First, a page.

The Friends of Freedmen's Cemetery

Alfred Parry

The following short biography is drawn from the Special Report of the Commissioner of Education on the Improvement of Public Schools in the District of Columbia, 1871, Section C, "History of Schools for the Colored Population," Part I, pp. 283-284. This section of the report was authored by M.B. Goodwin.

Alfred H. Parry was born a slave in Alexandria in 1805… An attempt being made to separate the mother and child by sale, the parent seized her offspring in her desperation and threw it into the Potomac, from which it was with difficulty rescued alive. The mother soon afterwards purchased both her own freedom and that of her child, the latter for $50. [Alfred attended Rev. James H. Hanson's free colored Lancastrian school on South Washington Street, and when a mere boy began himself to teach in a small way.] Mr. Parry taught many years in Alexandria. At first he had only a small night-school, which gradually increased so much as to attract the attention of the mayor, Bernard Hooe, in 1837, who called Parry before him and declared his school to be an "unlawful assembly." In Alexandria the schools were subjected to annoyance and restraints under the provisions of the city ordinance prohibiting all assemblages, day or night, "under the pretence or pretext of a religious meeting, or for any amusement." It was this provision that Mayor Hooe read to Parry when called before him. Parry plead for his school on the ground of his well-known good character, and the mayor replied that his assent to such a school would not be given though he knew the teacher to be "as pure as the angel Gabriel." Parry, however, persisted, hired a white man to be present at his night-school, and the mayor, without assenting, endured the institution.

Parry soon opened a day-school, which was kept up through the severest period of the persecution which followed the Nat Turner insurrection in South Hampton county and the riots in Washington and other cities, from 1831 to 1835. Here he taught until he went to Washington, in 1843-the school-house last used by him being between Duke and Wolf[e] streets, on a hill, and known as "Mount Hope Academy." His scholars numbered from 75 to 100, composed of both sexes. Many slave children attended his school under written permits from their owners; "I am willing that my servant, A. B., should attend the school of Alfred H. Parry," being substantially the form of the permission which met the requisitions of the law. The owners paid the tuition. The excitement in the times of the riots does not seem to have inflamed the people of Alexandria as it did in Washington, though the colored schools and churches were all closed for a time. Mr. Parry's wife was born at Ravensworth [estate, Fairfax County, Virginia]. Her mother, Kitty Jones, was one of the Mount Vernon servants, belonging to Washington, who made her free before the birth of the daughter, and she was brought up in the family of Jonathan Butcher, a good Quaker of Alexandria. Parry now resides in Washington.

Freedmen's Cemetery Historical Site Marker - E 109 Freedmen's Cemetery - Federal authorities established a cemetery here for newly freed African Americans during the Civil War. In January 1864, the military governor of Alexandria confiscated for use as a burying ground an abandoned pasture from a family with Confederate sympathies. About 1,700 freed people, including infants and black Union soldiers, were interred here before the last recorded burial in January 1869. Most of the deceased had resided in what is known as Old Town and in nearby rurual settlements. Despite mid-twentieth-century construction projects, many burials remain undisturbed. A list of those interred here has also survived.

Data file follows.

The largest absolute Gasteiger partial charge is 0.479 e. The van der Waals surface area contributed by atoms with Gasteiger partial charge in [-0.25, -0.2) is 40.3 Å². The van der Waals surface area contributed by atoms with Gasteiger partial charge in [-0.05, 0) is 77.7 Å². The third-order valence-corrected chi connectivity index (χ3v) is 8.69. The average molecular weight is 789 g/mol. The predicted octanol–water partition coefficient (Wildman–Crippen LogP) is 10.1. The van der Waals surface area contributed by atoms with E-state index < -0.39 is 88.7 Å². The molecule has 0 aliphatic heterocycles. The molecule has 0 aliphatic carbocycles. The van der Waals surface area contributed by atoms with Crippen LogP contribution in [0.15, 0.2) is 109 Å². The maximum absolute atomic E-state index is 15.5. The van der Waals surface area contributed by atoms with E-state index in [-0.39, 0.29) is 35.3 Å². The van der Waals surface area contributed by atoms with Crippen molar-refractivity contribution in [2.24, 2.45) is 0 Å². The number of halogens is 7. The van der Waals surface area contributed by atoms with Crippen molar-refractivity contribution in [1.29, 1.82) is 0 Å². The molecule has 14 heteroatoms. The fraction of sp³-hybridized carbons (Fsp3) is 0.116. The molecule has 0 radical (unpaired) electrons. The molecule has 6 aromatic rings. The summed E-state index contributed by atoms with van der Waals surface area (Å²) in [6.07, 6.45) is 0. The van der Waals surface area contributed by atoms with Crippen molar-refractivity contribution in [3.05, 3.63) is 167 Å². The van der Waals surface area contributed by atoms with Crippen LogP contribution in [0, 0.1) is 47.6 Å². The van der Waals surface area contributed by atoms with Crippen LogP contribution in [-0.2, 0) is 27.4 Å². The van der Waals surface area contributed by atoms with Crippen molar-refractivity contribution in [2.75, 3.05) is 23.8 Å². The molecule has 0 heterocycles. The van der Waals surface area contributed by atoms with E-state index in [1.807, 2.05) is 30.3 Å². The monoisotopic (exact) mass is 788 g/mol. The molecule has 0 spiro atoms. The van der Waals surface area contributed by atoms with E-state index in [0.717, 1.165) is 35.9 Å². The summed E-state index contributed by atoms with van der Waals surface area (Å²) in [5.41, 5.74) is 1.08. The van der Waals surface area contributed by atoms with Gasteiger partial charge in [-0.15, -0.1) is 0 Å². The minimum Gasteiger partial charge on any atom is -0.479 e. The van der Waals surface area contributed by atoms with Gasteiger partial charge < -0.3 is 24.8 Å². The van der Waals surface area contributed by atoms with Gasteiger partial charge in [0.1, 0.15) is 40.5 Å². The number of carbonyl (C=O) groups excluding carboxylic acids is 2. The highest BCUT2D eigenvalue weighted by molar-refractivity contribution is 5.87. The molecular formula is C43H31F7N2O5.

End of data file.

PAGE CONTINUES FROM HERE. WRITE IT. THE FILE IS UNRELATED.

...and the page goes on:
Friends of Freedmenís Cemetery
638 North Alfred Street
Alexandria, Virginia 22314

Freedmen's Cemetery Logo - This logo was designed by Alexandria Archaeology Assistant City Archaeologist, Dr. Steven Shephard, in 2006. The beautifully executed final drawing was made by Alexandria Archaeology volunteer, Mr. Andrew Flora, who made a few modifications. At the center of the logo is a headboard of the design seen in historic photographs of the Alexandria National Cemetery, established at the north end of Wilkes Street in 1862. These grave markers were supplied by the U.S. Army Quartermaster Department in Alexandria and records state that this department also supplied the headboards and coffins for Freedmens Cemetery. The pine boards were whitewashed and the plot number, and presumably, the name of the deceased, and possibly the date of death, were painted in black on the headboard. The number 1864 in the logo represents the year that the cemetery was established. The black silhouette of the African American woman in the center of the board is meant to represent the people, the Freedmen, who were buried at the cemetery. Civilian men, women and many children were buried here, along with African American soldiers of the United States Colored Troops. The rays radiating from the top of the headboard are meant to represent the light of freedom, as well as the souls of the Freedmen ascending into heaven and their final reward. The F and C are for Freedmen's Cemetery. The surrounding broken chain wreath symbolizes the severed bonds of slavery which resulted from the American Civil War which transformed Alexandria and the nation.

July 5th, 2007